A group of researchers from the University of Cambridge has trained a robotic “chef” to watch cooking videos and replicate the dishes. Cooking has always posed a challenge for robots, although they have been depicted in science fiction for years. While some companies have developed prototype robot chefs, none are currently available on the market, and they still fall behind human cooks in terms of skill. This breakthrough could make it easier and more affordable to deploy robot chefs in the future.
The researchers aimed to teach a robot chef to learn like humans do, through observation and incremental learning. They created a set of eight simple salad recipes and filmed themselves preparing them. Using a publicly available neural network, they trained the robot chef to recognize the different objects and actions involved in cooking.
The robot analyzed each frame of the cooking videos using computer vision techniques. It identified objects such as fruits, vegetables, knives, and the human demonstrator’s body parts. By observing the ingredients and actions, the robot could determine which recipe was being prepared. It even detected slight variations in recipes and correctly identified them as variations rather than new recipes. The robot’s ability to understand the nuances of cooking was impressive.
Out of the 16 videos it watched, the robot correctly recognized the recipe 93 percent of the time, despite only detecting 83 percent of the human chef’s actions. Additionally, the robot successfully recognized and learned a new, ninth salad recipe, adding it to its repertoire.
“It’s amazing how much nuance the robot was able to detect,” says Grzegorz Sochacki from Cambridge’s Department of Engineering, in a university release. “These recipes aren’t complex – they’re essentially chopped fruits and vegetables, but it was really effective at recognizing, for example, that two chopped apples and two chopped carrots is the same recipe as three chopped apples and three chopped carrots.”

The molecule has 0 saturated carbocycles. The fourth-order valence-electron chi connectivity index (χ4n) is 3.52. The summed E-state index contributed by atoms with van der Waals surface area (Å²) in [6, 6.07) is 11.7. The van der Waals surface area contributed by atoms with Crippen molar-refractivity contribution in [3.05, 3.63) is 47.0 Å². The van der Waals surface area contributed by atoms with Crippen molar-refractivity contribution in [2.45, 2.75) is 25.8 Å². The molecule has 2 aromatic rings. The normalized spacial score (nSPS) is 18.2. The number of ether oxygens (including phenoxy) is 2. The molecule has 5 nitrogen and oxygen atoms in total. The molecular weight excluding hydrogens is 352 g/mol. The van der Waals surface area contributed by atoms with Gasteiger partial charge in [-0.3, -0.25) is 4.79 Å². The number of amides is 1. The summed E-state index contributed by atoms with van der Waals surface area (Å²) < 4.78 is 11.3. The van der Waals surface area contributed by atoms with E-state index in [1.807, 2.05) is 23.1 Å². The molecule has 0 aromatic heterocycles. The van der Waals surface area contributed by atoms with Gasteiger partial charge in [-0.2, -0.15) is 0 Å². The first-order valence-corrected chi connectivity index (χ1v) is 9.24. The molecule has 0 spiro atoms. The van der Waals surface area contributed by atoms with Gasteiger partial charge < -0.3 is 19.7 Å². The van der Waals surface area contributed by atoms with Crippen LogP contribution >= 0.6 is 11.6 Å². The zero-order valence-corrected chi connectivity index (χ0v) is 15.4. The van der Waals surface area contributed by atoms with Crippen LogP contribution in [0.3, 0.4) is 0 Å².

It’s important to note that the videos used to train the robot chef were not like the fast-paced and visually appealing food videos found on social media platforms. Those types of videos, with quick cuts and visual effects, would confuse the robot. For example, if a human demonstrator held a carrot in their hand, the robot would struggle to identify it. The carrot had to be held up so the robot could see the whole vegetable clearly.
“Our robot isn’t interested in the sorts of food videos that go viral on social media – they’re simply too hard to follow,” says Sochacki. “But as these robot chefs get better and faster at identifying ingredients in food videos, they might be able to use sites like YouTube to learn a whole range of recipes.”
The researchers envision a future where robot chefs can utilize platforms like YouTube to learn various recipes. As these robots become more proficient at identifying ingredients in food videos, they could potentially access and learn from various online resources.
The study is published in the journal IEEE Access.